If you know someone with cancer, you may have considered donating to a cancer-related charity. Many legitimate charities use donations to find treatments and cures. Some support patients and families. But there also are bogus charities that lie, exploit your generosity, and use donations to help their managers, their friends, and their families, not the causes described to donors.
For most people, plumbing problems rank right up there with root canals on the list of “experiences to avoid.” We’re careful about what we flush. We may rely on ads or product labels for information about what’s safe to put in the system, so it’s important those are accurate. According to the FTC, Nice-Pak Products lacked proof to support its claims that its wipes were safe for sewer and septic systems. Under a proposed settlement, the company can’t say the wipes are safe to flush unless it has new tests proving they are.
Hollywood might have you believe that identity theft means a dozen maxed out credit cards, a warrant for your arrest, and a bill for a spa appointment 2,000 miles away. But in real life, identity theft can be sneakier.
It might start with a small credit card charge you don’t recognize. Or a strange new account that shows up on your credit report. Or a letter from the IRS that says you already filed taxes this year. Only you didn’t.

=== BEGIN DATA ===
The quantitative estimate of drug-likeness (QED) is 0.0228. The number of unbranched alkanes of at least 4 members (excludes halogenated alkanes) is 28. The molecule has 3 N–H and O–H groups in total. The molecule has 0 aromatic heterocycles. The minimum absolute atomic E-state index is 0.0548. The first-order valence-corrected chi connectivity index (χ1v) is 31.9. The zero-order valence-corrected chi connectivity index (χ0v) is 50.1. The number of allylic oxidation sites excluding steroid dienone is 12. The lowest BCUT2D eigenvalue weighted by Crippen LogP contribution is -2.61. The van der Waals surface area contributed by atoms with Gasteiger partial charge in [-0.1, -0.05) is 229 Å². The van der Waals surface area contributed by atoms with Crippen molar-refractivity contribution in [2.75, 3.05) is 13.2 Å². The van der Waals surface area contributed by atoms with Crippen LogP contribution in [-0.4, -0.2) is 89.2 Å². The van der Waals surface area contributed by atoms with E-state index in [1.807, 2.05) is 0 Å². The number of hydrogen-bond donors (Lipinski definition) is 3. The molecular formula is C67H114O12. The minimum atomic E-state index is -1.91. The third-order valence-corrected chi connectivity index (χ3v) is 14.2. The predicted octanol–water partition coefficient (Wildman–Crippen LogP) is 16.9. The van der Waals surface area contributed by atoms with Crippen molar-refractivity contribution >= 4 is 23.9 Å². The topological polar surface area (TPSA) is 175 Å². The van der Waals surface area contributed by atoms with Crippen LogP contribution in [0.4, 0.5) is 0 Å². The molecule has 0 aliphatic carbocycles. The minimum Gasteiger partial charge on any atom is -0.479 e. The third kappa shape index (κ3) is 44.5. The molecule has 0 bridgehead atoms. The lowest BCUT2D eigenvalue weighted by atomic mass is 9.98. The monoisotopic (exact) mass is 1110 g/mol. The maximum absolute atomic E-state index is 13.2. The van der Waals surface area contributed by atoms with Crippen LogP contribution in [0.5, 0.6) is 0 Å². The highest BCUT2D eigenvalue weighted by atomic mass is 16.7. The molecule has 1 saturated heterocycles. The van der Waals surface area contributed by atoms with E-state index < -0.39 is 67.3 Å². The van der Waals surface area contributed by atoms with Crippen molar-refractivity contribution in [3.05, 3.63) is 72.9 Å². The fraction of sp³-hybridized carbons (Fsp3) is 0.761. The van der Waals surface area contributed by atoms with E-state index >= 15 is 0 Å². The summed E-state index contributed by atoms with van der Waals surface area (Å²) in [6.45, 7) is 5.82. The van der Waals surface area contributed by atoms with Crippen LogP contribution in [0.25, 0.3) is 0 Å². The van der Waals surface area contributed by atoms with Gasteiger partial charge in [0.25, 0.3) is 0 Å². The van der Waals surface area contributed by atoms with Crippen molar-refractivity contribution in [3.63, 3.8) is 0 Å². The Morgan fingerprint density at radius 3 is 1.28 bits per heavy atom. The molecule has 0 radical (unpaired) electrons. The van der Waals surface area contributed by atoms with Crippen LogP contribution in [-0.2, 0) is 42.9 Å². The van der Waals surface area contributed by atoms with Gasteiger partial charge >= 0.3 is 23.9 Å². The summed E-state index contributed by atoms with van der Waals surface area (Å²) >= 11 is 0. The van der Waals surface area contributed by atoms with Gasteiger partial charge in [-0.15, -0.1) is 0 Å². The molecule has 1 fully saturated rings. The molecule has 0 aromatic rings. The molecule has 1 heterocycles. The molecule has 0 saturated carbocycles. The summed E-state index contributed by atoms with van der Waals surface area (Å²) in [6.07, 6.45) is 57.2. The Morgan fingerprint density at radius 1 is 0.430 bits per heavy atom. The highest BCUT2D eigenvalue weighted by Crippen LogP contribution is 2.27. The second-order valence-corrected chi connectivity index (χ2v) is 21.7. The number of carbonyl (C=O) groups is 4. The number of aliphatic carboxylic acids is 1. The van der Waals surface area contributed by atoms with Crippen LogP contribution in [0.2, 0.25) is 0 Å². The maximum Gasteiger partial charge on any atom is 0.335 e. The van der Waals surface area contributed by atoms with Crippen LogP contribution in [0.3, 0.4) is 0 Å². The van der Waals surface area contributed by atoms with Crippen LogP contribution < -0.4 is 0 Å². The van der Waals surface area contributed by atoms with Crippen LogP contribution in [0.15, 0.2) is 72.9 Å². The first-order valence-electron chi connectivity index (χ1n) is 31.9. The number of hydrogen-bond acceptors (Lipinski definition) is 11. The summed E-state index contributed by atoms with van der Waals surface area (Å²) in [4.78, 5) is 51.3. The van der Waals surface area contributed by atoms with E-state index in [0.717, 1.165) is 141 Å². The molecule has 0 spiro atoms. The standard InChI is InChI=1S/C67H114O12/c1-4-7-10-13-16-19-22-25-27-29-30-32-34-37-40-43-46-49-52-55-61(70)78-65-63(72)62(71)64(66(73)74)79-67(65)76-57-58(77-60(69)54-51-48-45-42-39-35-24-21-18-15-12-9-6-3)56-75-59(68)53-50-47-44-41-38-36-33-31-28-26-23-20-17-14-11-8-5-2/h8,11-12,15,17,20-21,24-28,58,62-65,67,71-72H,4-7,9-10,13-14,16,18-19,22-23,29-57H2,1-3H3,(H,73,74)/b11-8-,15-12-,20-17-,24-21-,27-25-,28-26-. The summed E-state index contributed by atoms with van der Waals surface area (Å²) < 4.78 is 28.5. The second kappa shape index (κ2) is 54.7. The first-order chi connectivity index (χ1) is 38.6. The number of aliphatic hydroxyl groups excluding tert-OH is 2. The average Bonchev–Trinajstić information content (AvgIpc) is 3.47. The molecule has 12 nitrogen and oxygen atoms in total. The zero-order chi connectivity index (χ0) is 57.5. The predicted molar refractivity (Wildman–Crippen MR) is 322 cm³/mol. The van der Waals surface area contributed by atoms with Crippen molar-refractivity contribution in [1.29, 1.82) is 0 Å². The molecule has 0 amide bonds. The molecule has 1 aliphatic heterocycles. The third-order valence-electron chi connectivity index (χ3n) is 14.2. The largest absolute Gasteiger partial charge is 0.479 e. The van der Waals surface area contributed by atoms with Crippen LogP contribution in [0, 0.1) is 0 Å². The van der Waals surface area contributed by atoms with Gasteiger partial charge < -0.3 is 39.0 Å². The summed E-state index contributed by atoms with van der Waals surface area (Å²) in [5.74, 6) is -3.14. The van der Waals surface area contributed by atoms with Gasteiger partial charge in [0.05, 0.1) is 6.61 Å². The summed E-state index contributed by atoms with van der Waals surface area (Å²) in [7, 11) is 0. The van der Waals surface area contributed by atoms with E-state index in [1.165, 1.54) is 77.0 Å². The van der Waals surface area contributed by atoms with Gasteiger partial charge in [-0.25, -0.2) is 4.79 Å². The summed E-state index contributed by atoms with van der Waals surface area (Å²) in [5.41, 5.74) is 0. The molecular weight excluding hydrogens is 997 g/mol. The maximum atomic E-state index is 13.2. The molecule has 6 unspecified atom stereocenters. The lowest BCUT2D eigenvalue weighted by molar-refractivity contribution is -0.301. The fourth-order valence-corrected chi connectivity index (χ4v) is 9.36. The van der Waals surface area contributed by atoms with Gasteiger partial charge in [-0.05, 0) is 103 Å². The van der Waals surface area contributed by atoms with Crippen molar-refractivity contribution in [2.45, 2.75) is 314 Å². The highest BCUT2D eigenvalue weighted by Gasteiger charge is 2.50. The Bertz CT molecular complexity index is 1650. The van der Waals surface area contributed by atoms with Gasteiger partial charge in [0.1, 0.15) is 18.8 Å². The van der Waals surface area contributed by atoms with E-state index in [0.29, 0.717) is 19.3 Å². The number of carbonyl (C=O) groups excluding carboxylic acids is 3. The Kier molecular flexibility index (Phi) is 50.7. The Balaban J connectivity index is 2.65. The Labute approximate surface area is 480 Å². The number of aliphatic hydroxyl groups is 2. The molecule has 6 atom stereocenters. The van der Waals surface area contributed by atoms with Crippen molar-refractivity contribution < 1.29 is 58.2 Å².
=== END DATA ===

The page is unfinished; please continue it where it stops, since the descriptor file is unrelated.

Weight gain and stubborn belly fat: the bane of many middle-aged women. But what if there were a clinically-proven supplement that could help you lose substantial weight, reduce that pouch, and increase your metabolism? Well, one company claimed that’s just what they were offering. Only one problem, says the FTC: the company doesn’t have the evidence to support its claims.
Attorney, Division of Consumer and Business Education
Get into the act — that’s the theme for Older Americans Month this May. Wondering how you can get into the act in your community? Try using Pass it On — the FTC’s consumer education materials designed to start older adults talking about scams.
The Federal Trade Commission and 27 members of the Global Privacy Enforcement Network (GPEN), a group of privacy enforcement agencies around the world, are marshaling resources to protect the privacy of children online.